The Paleocene/Eocene boundary is situated in the lower part of polarity chron C24r, but its precise position and age have been contentious. Dates range from about 54.8 (Berg-gren et al., 1995b) to 55.8 million years ago (Gradstein et al., 2004) in various reports over the past decade or so, most centering around 55.0 million years ago. The debate here, as for the Eocene/Oligocene boundary, stems partly from the difficulty of correlating mammal-bearing continental beds with discontiguous marine strata on which much of Cenozoic geochronology is based. As a result, the Paleocene/Eocene boundary has varied relative to the Thanetian/ Ypresian Stage/Age boundary in Europe and the Clarkforkian/Wasatchian Land-Mammal Age boundary in North America. For example, different authors have considered the Clarkforkian to be entirely Paleocene, or all or partly of early Eocene age, and the Wasatchian to be entirely Eocene or to have begun during the late Paleocene. In Europe, a stratigraphic gap was found between the Thanetian and the Ypresian, further complicating matters and making precise placement of the boundary uncertain.
This dilemma has been largely resolved by the recent decision to place the beginning of the Eocene at the onset of the isochronous, worldwide Carbon Isotope Excursion (CIE), a major perturbation in the global carbon cycle reflected by a negative excursion in 813C (Kennett and Stott, 1991; Dupuis et al., 2003). The ultimate cause of this sudden input of massive amounts of carbon into the atmosphere is controversial (volcanism or comet impact are just two hypotheses; Bralower et al., 1997; Kent et al., 2003), but most authorities agree that it can be traced to the release of methane gas on the ocean floor (Dickens et al., 1995; Katz et al., 1999; Norris and Röhl, 1999; Svensen et al., 2004). The CIE coincided with a brief period of global warming, the Initial Eocene Thermal Maximum (also called the Paleocene-Eocene Thermal Maximum; Sloan and Thomas, 1998; Aubry et al., 2003) and has been recognized in both marine and terrestrial sediments globally. Its onset also coincides with the beginning of the Wasatchian Land-Mammal Age in North America and the beginning of the Ypresian Stage in Europe, which are characterized by substantial faunal turnover, including the abrupt appearance of perissodactyls, artio-dactyls, euprimates, and hyaenodontid creodonts. By this convention, the Clarkforkian is entirely of Paleocene age. In northern Europe, cores now fill the former stratigraphic gap and show that the CIE is situated near the base of the "gap," just above the Thanetian (Steurbaut et al., 2003).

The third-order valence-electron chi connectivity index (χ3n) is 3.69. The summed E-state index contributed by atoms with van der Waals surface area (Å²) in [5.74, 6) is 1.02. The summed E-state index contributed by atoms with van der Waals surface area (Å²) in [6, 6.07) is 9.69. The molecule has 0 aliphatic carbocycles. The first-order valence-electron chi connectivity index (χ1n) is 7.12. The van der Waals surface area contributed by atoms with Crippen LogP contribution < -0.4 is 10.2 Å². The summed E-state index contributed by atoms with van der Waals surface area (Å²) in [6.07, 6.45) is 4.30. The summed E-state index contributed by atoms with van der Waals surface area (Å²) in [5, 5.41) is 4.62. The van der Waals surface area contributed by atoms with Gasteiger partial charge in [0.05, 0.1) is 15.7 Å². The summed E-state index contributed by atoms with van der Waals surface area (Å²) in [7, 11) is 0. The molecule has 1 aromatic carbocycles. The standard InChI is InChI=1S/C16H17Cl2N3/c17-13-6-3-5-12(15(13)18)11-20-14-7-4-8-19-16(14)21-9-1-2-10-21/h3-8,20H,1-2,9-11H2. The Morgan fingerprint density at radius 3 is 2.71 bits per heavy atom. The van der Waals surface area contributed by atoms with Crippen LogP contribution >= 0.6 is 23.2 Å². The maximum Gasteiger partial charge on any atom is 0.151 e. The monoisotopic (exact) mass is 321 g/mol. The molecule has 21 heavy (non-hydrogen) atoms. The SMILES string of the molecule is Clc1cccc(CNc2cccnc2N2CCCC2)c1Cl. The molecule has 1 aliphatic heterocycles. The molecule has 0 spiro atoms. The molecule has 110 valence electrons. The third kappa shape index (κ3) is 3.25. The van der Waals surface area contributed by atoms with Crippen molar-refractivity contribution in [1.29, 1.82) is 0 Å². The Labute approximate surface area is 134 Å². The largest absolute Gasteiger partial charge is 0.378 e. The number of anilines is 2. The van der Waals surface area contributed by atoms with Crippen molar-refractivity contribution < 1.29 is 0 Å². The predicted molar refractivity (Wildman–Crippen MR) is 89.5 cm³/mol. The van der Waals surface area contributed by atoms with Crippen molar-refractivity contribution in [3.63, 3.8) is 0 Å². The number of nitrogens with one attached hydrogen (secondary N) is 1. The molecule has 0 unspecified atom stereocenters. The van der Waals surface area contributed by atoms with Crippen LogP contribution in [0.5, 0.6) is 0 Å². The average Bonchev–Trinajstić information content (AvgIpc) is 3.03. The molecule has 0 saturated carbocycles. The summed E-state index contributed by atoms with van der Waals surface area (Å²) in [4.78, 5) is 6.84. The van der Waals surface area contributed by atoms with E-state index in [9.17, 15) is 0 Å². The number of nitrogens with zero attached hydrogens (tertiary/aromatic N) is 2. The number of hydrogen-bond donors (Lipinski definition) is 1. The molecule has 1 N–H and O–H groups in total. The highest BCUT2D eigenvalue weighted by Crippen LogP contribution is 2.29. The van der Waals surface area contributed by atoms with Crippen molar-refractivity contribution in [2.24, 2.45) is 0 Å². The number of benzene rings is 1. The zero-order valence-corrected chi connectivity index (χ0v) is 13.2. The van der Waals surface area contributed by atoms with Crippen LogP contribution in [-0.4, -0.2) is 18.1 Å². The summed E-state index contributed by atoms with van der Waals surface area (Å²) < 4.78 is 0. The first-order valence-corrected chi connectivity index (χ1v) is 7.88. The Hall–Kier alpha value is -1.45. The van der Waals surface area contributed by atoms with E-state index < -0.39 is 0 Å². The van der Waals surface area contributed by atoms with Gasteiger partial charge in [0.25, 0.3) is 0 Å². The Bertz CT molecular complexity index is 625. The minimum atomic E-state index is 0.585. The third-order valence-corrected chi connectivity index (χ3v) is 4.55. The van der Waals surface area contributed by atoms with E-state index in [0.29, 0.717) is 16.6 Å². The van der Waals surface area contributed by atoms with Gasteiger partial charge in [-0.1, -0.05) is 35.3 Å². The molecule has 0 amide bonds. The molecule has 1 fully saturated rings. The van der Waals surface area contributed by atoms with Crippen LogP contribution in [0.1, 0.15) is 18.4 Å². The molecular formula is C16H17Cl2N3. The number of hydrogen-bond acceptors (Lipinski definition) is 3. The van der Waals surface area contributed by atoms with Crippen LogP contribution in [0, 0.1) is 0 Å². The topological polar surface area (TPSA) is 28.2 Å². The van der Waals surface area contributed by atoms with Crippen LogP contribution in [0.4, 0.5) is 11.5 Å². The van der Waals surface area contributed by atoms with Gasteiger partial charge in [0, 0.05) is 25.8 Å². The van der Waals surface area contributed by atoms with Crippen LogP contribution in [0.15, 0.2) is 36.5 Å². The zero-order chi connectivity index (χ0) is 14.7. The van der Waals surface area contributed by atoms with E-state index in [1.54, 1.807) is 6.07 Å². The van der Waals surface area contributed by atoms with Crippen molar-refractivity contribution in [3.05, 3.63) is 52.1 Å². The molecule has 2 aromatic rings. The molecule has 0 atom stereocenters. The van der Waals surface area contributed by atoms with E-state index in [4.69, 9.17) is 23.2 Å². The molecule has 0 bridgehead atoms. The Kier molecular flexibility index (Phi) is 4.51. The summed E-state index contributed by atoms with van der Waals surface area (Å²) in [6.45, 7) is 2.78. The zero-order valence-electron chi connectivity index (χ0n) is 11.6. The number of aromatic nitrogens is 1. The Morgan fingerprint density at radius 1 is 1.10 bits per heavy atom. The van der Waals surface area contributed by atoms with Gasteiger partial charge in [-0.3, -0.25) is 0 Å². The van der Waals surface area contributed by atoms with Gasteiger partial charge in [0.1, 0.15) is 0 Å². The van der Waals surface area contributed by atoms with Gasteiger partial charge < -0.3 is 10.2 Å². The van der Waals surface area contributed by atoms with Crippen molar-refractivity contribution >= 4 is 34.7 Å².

Although there is now agreement on exactly where to place the Paleocene/Eocene boundary, controversy persists over its calibration, because no absolute (radiometric) dates are known for this event. Consequently its age has been interpolated based on radiometric dates tied to the geomagnetic polarity time scale, together with data from astronomical cycle stratigraphy. Thus Aubry et al. (2003) dated the start of the CIE at about 55.5 million years ago (but allowed that it could be closer to 55.0 Ma), whereas many other authors place it at 55.0 million years ago (e.g., Bowen et al., 2002; Gingerich, 2003; Koch et al., 2003). However, Röhl et al. (2003: 586) noted that their earlier estimate of 54.98 million years ago (Norris and Röhl, 1999) was "likely to be too young by several 100 k.y." because of inaccuracies in the calibration points used, which suggests that the estimate by Aubry et al. was closer. The most recent time scale placed the Paleocene/Eocene boundary at 55.8 ± 0.2 million years ago (Gradstein et al., 2004).
Aubry et al. (2003) proposed that the name "Sparnacian" be used as a new earliest Eocene stage/age to encompass the time represented by the hiatus between classical Thanetian and Ypresian. The term "Sparnacian" was already applied to early Ypresian faunas by some paleomammalogists (e.g., Savage and Russell, 1983), but the Sparnacian stratotype, as well as some classic Sparnacian assemblages, may not be of
of the International Commission on Stratigraphy (Gradstein et al., 2004) differs in relatively minor by 0.2-1.0 million years. The largest difference is the Paleocene/Eocene boundary, placed at 55.8 Ma
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